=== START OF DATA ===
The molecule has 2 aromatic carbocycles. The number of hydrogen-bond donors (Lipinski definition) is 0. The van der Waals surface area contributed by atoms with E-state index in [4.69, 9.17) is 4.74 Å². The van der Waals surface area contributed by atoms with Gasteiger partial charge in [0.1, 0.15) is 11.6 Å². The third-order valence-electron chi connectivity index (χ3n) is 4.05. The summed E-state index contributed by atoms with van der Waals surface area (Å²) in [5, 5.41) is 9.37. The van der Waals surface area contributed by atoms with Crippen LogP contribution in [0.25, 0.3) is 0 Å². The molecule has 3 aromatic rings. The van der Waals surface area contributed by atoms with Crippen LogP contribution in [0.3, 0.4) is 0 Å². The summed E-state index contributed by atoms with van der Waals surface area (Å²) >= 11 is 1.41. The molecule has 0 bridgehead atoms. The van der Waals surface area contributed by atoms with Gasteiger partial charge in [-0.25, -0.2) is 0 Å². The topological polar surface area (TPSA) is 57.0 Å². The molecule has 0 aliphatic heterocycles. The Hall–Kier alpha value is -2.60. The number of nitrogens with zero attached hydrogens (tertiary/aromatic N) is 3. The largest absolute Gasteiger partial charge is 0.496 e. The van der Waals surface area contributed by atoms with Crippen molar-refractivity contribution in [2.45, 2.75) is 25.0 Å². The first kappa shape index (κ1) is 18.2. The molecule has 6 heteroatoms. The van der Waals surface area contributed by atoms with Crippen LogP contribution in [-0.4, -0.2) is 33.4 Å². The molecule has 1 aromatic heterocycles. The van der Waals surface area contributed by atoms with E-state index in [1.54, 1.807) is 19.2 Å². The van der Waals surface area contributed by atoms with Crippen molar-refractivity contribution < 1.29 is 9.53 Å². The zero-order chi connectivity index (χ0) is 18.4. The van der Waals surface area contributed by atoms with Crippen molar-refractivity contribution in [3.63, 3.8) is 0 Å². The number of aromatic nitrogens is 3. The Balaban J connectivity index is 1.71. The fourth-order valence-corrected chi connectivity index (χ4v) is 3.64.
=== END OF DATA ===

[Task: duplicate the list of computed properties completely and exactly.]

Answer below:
The molecule has 2 aromatic carbocycles. The number of hydrogen-bond donors (Lipinski definition) is 0. The van der Waals surface area contributed by atoms with E-state index in [4.69, 9.17) is 4.74 Å². The van der Waals surface area contributed by atoms with Gasteiger partial charge in [0.1, 0.15) is 11.6 Å². The third-order valence-electron chi connectivity index (χ3n) is 4.05. The summed E-state index contributed by atoms with van der Waals surface area (Å²) in [5, 5.41) is 9.37. The van der Waals surface area contributed by atoms with Crippen LogP contribution in [0.25, 0.3) is 0 Å². The molecule has 3 aromatic rings. The van der Waals surface area contributed by atoms with Crippen LogP contribution in [0.3, 0.4) is 0 Å². The summed E-state index contributed by atoms with van der Waals surface area (Å²) >= 11 is 1.41. The molecule has 0 bridgehead atoms. The van der Waals surface area contributed by atoms with Gasteiger partial charge in [-0.25, -0.2) is 0 Å². The topological polar surface area (TPSA) is 57.0 Å². The molecule has 0 aliphatic heterocycles. The Hall–Kier alpha value is -2.60. The number of nitrogens with zero attached hydrogens (tertiary/aromatic N) is 3. The largest absolute Gasteiger partial charge is 0.496 e. The van der Waals surface area contributed by atoms with Crippen molar-refractivity contribution in [2.45, 2.75) is 25.0 Å². The first kappa shape index (κ1) is 18.2. The molecule has 6 heteroatoms. The van der Waals surface area contributed by atoms with Crippen LogP contribution in [-0.4, -0.2) is 33.4 Å². The molecule has 1 aromatic heterocycles. The van der Waals surface area contributed by atoms with E-state index in [1.54, 1.807) is 19.2 Å². The van der Waals surface area contributed by atoms with Crippen molar-refractivity contribution < 1.29 is 9.53 Å². The zero-order chi connectivity index (χ0) is 18.4. The van der Waals surface area contributed by atoms with Crippen molar-refractivity contribution in [3.63, 3.8) is 0 Å². The number of aromatic nitrogens is 3. The Balaban J connectivity index is 1.71. The fourth-order valence-corrected chi connectivity index (χ4v) is 3.64.